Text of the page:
Books

Bibliophiles

Bob Mankoff, New Yorker cartoon editor, wants to learn

Michele McDonald

Bob Mankoff submitted 500 cartoons to The New Yorker before the magazine accepted one. A high tolerance for rejection paid off for Mankoff in the end. He’s been the cartoon editor since 1997, the highs and lows of which he recounts in his recent memoir, “How About Never — Is Never Good for You?: My Life in Cartoons.” You’ll find Mankoff at this year’s Boston Book Festival. He speaks Oct. 24, at 4 p.m., at the Trinity Sanctuary, 206 Clarendon St.

BOOKS: What are you reading for the college classes you teach on humor?

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MANKOFF: When I’m teaching I’ll read textbooks analyzing humor, like “What Are You Laughing At?” by Dan O’Shannon, who writes for the TV sitcom “Modern Family.’’ Then I’ll read Greek comedy, like Aristophanes. It’s mostly wonky stuff. I’ll also read popular books, like Steve Martin’s, “Born Standing Up,” a really good book about how comedy works. I just finished “So, Anyway . . . ” by John Cleese, which had a lot of interesting details. I read all sorts of crazy books, such as “The Smile Revolution: In Eighteenth Century Paris” by Colin Jones. We assume that smiling and laughter is natural. It wasn’t always thought of that way.

BOOKS: What do you like to read for enjoyment?

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MANKOFF: I read for enjoyment but not fiction. I can’t even understand what’s happening on TV so novels are totally beyond me. I did read “The Road” by Cormac McCarthy because I like any apocalyptic thing. My underlying thing is I don’t want to be entertained. I want to learn something. I feel not reading fiction is a failing because sometimes when I do read fiction I learn about humanity in a broad sense. Yet I’m antsy. When I taught this honors colloquium at the University of Rhode Island I advised the students to expose themselves to things they don’t like or don’t tend toward. I should take my own advice and read some fiction.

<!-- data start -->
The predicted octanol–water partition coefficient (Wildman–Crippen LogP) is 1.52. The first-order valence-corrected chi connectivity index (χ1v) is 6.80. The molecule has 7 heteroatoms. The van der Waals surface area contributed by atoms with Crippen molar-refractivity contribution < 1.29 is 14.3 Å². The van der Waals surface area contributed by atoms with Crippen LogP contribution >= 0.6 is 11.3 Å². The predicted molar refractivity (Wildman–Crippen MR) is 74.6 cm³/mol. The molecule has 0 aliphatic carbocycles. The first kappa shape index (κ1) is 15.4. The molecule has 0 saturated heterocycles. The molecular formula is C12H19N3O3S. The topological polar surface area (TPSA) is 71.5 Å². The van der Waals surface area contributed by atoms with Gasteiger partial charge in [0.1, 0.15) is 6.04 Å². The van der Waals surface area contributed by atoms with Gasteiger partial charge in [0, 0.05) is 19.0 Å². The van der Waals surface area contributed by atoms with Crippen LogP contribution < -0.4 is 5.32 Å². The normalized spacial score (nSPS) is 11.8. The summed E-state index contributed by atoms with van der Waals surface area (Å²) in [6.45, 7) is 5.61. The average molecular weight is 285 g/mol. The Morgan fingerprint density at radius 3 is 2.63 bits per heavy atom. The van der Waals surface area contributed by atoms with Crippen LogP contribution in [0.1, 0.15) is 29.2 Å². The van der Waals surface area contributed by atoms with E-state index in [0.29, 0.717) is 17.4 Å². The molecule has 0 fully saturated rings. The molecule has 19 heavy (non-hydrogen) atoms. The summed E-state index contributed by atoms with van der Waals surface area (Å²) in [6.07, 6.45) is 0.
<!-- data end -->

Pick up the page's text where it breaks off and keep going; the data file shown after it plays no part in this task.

BOOKS: What nonfiction have you read that you liked?

MANKOFF: I read David McCullough’s “The Wright Brothers,” which was really interesting. I like to connect things so I also read “The Second Machine Age” by Erik Brynjolfsson and Andrew McAfee, which basically looks at the future of work as machines do more and more cognitive tasks. I like to read about people’s lives. I’ll read almost anything on Lincoln. I also read “The Arsenal of Democracy” by A.J. Baime about Henry and Edsel Ford and how they did for armaments what they had done for the Model T, which is how we won the war.

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BOOKS: What else do you like to read?

MANKOFF: I do a lot of book-review reading. Often I read an intelligent review and realize, “I pretty much got it.” There’s this very good book called “How to Talk About Books You Haven’t Read” by Pierre Bayard. My wife makes fun of me because I will talk about anything I have only a scintilla of knowledge about. She’ll say, “You only read a review of that book.”

BOOKS: What kind of book would you never pick up?

MANKOFF: Whatever is the book equivalent of a chick flick is something I would avoid, partly because really nuanced relationships are lost on me. I’m oblivious to them in life. I won’t read something like “Heaven is for Real” by Todd Burpo because it’s not. I don’t want to a read a book where every page I think, “How can you be so stupid?”

BOOKS: Paper or screen?

MANKOFF: I have the Kindle app on my phone, my iPad, and my computer. I also have an actual Kindle. Having these books on all these devices leads to a type of channel surfing. But I think I read more than ever before because reading wasn’t always as accessible everywhere. I also find reading on devices gives you a little boost when you go back to a regular book because it’s so pleasant. It feels like less pressure.

AMY SUTHERLAND

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